Harry Taylor (right) celebrates a touchdown pass with South Wales Warriors receiver Mick Duncan Photo: Craig Thomas/Replay images

Teenager Harry Taylor is cut out for American Football

by Twm Owen

Teenage quarterback Harry Taylor has plenty of experience to call on during his rookie season with the South Wales Warriors in which he’s been throwing touchdowns for fun. 

The 19-year-old product of the club’s youth system is being guided through the season by starting QB Dean Jackson and, as his dad says, the college student comes from “a football family”. 

Though Taylor, from Cardiff, is in his first season of senior British American Football Association National League action he has been involved with the Llanharan-based Warriors since he was 13 and played for an “American high school style football programme” at the SGS College Bristol Academy of Sport. 

For the past two years Taylor has also played non-contact flag football with the Gwent Gators in Newport something he still does for enjoyment with his friends on Friday evenings. 

“I started playing flag to stay in the game and I still play on Fridays,” said Taylor who was forced to give up his place with the college’s Filton Pride team due to the cost, and the physical toll, of travelling to Bristol by train everyday from his home in Cardiff. 

Harry Taylor in action Photo: Craig Thomas/Replay images

This season Taylor has seen action in all five of the Warriors games, during which they are undefeated in Division Two West, and has the support of his teammates, or football family, to ease him into the rough and tumble of the bottom tier of British American Football. 

One of those teammates is a member of his family, step-brother Jamie Gilpin, also 19. He also played for the Filton Pride as did Taylor’s older brother Oliver, 23 having come to the college’s attention through playing in its Bristol community league with the Warriors youth side.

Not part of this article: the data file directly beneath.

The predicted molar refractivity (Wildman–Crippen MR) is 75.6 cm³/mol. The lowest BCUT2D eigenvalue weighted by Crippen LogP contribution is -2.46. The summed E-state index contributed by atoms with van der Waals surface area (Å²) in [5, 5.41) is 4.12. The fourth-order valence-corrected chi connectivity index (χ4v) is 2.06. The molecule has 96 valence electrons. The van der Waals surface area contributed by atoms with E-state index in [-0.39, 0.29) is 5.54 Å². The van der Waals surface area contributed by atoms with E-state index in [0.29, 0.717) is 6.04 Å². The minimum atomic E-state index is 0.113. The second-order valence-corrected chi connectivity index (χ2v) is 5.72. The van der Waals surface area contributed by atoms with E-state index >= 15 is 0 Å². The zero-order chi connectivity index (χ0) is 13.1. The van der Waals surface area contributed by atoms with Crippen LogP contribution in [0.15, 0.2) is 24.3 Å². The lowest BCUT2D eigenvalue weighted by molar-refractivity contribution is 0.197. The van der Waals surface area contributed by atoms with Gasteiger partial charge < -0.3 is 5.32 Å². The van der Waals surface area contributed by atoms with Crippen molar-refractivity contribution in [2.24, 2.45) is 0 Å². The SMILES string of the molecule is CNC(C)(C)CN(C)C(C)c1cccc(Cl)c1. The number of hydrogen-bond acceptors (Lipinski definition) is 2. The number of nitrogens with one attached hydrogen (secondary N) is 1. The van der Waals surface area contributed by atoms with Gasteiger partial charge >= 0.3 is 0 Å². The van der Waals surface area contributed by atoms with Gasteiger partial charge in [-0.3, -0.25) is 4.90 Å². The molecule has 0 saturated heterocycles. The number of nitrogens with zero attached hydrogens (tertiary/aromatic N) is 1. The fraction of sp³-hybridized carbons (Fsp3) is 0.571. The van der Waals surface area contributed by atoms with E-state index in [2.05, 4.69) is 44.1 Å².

The three are all second generation Welsh American Footballers. Harry and Oliver’s dad (Jamie’s step-dad) Rod Taylor was an original member of Wales’ very first gridiron team the Cardiff Tigers and during his five years captaining their feared defence, during the 1980s, the team reached the very highest level of the game in the UK. 

Though Rod’s playing career came to an end in the late 1980s, and the Tigers disbanded in 1992 long before Harry’s birth, he has inspired a new generation. 

Taylor senior said: “I got them into the game through playing football with them and just watching the NFL and college football and they could see my enthusiasm and they’ve developed an understanding of the game. We’re a football family basically.”

South Wales Warriors starting QB Dean Jackson Photo: Craig Thomas/Replay images


Despite having played on the defensive side of the ball the former linebacker said he isn’t sorry to see Harry and Jamie on offence for the Warriors: “They are quick and agile and that kind of thing, it’s the glitzy part of football.” 

No role is considered more glamorous than the QB position with the ball going through the distributor’s hands on almost every offensive snap and Taylor has had plenty of opportunity to show strength of his right arm this year.